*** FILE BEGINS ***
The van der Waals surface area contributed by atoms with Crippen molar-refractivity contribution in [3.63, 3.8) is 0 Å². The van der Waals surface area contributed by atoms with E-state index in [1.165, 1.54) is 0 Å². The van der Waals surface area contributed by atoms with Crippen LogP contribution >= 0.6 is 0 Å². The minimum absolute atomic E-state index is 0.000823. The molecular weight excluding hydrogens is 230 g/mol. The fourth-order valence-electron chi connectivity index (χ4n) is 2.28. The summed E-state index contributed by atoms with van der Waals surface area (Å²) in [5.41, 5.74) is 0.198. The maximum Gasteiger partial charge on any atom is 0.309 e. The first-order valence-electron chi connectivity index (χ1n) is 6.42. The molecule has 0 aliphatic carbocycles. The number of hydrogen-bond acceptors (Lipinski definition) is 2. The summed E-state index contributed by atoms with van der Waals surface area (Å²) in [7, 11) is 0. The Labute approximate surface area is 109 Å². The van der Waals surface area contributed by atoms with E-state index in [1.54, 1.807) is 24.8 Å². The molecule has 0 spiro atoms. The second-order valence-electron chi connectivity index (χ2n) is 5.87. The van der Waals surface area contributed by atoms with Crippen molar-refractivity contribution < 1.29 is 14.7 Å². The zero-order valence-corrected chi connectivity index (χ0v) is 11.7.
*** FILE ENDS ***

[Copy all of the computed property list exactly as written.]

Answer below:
The van der Waals surface area contributed by atoms with Crippen molar-refractivity contribution in [3.63, 3.8) is 0 Å². The van der Waals surface area contributed by atoms with E-state index in [1.165, 1.54) is 0 Å². The van der Waals surface area contributed by atoms with Crippen LogP contribution >= 0.6 is 0 Å². The minimum absolute atomic E-state index is 0.000823. The molecular weight excluding hydrogens is 230 g/mol. The fourth-order valence-electron chi connectivity index (χ4n) is 2.28. The summed E-state index contributed by atoms with van der Waals surface area (Å²) in [5.41, 5.74) is 0.198. The maximum Gasteiger partial charge on any atom is 0.309 e. The first-order valence-electron chi connectivity index (χ1n) is 6.42. The molecule has 0 aliphatic carbocycles. The number of hydrogen-bond acceptors (Lipinski definition) is 2. The summed E-state index contributed by atoms with van der Waals surface area (Å²) in [7, 11) is 0. The Labute approximate surface area is 109 Å². The van der Waals surface area contributed by atoms with E-state index in [1.54, 1.807) is 24.8 Å². The molecule has 0 spiro atoms. The second-order valence-electron chi connectivity index (χ2n) is 5.87. The van der Waals surface area contributed by atoms with Crippen molar-refractivity contribution < 1.29 is 14.7 Å². The zero-order valence-corrected chi connectivity index (χ0v) is 11.7.